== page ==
StatsAd Industry MetricsE-Newsletters Must Survive the Preview Pane

E-Newsletters Must Survive the Preview Pane

About half of all B2B newsletters are read in the preview pane. That leaves below-the-fold content at risk for the trash.

Subscribers of B2B newsletters tend to read email in the preview pane function of their email client. That’s one of the findings of the “Strategies for Addressing the Challenges of preview Panes and Disabled Images” study released by email marketing firm EmailLabs.

Fifty-two percent of B2B email newsletter readers say they always use the preview pane. A further 17 percent say they frequently use the preview pane to read email. The large number of readers viewing email in a small window stresses the need for the most important information in an email newsletter or campaign to appear “above-the-fold.” The preview area ranges from a narrow strip to a limited square display area, depending on the client.

“With so many people viewing the preview pane, you need to think of your email like you do a newspaper,” EmailLabs VP of Marketing Loren McDonald told ClickZ Stats. “Think about the above-the-fold, the preview area and design the rest of the email for people who are scrolling through and reading.”

A limited space must engage readers to continue. Forty-nine percent of email readers only look at the first few lines in the preview pane; only some decide to read further.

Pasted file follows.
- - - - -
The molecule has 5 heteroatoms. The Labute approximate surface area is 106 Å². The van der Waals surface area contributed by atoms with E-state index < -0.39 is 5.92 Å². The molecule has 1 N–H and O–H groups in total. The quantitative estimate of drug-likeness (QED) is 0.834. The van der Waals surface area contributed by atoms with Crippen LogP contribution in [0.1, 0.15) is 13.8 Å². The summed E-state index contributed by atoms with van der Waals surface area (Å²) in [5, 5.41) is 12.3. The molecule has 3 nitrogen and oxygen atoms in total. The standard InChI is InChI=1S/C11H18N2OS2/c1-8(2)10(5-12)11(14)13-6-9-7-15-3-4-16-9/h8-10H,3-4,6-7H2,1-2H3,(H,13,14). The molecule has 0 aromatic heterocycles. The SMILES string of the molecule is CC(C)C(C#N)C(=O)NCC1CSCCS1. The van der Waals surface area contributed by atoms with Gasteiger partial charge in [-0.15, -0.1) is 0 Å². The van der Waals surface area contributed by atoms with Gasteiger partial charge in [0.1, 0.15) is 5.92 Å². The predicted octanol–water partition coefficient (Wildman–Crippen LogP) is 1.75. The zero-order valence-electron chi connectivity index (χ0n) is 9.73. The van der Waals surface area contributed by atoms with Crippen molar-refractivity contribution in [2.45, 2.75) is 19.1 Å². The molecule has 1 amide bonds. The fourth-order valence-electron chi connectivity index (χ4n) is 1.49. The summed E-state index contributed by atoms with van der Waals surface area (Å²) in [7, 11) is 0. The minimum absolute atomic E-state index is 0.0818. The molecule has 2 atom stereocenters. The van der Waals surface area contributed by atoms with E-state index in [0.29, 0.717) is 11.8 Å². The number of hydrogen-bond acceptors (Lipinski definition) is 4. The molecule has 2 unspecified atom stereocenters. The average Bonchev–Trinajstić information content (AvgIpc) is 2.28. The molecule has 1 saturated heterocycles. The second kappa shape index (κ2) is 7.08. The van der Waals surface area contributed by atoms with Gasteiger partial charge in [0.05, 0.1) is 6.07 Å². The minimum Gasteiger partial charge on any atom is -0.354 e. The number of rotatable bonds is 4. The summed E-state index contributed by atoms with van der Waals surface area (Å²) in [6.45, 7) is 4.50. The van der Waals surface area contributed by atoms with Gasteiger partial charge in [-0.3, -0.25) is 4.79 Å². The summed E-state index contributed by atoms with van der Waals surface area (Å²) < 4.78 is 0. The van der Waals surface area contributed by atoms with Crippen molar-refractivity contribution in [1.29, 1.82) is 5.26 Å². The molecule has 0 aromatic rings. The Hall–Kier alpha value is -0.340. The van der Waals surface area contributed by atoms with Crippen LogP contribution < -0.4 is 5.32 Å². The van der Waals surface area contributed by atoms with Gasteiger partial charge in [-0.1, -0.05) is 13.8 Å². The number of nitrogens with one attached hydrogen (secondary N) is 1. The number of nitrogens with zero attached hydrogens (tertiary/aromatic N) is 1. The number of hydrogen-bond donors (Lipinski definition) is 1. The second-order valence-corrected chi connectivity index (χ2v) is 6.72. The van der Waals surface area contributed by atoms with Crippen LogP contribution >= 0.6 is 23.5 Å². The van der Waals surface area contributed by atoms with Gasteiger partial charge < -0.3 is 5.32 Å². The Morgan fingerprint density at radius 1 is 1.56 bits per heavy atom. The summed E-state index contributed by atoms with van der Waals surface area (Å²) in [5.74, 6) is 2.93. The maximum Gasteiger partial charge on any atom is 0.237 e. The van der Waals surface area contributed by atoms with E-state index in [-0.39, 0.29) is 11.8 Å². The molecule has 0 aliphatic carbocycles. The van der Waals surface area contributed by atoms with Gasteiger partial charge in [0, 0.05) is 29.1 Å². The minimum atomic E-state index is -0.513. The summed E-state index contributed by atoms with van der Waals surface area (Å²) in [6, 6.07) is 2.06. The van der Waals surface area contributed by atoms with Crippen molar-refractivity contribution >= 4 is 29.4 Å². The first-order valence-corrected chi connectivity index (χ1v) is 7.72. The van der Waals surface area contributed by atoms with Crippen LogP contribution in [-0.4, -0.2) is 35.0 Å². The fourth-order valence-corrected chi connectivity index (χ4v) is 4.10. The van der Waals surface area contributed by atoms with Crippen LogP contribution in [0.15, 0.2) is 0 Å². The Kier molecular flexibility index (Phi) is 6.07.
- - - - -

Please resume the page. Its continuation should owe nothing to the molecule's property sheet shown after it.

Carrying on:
The study uses its findings to urge marketers to design newsletters and email campaigns with the preview pane in mind.

“People that are new to email marketing think that emails are just a mailed version of the Web site,” said McDonald. “They’re really a beacon, email is used to direct people to the content hosted on a Web site. The core function of an email is really to just notify them of what’s available.”

A second issue in the study is the prevalence of email clients that block images. Fifty-three percent of respondents don’t enable images to appear in their email client. Images that don’t render tarnish the appearance of a newsletter. They also hinder marketers’ ability to determine open rates. Some companies count a recipient’s click on a link as an open rate.

“We made the assumption that if someone clicks on a link in a text email, that determines they have read it,” said MCDonald.

The study calls for a revision in how newsletters and email campaigns are formatted. The most valuable real estate is determined to be the top left two to four inches.

The data are derived from a survey sent to EmailLabs’ Intevation Report newsletter subscribers.

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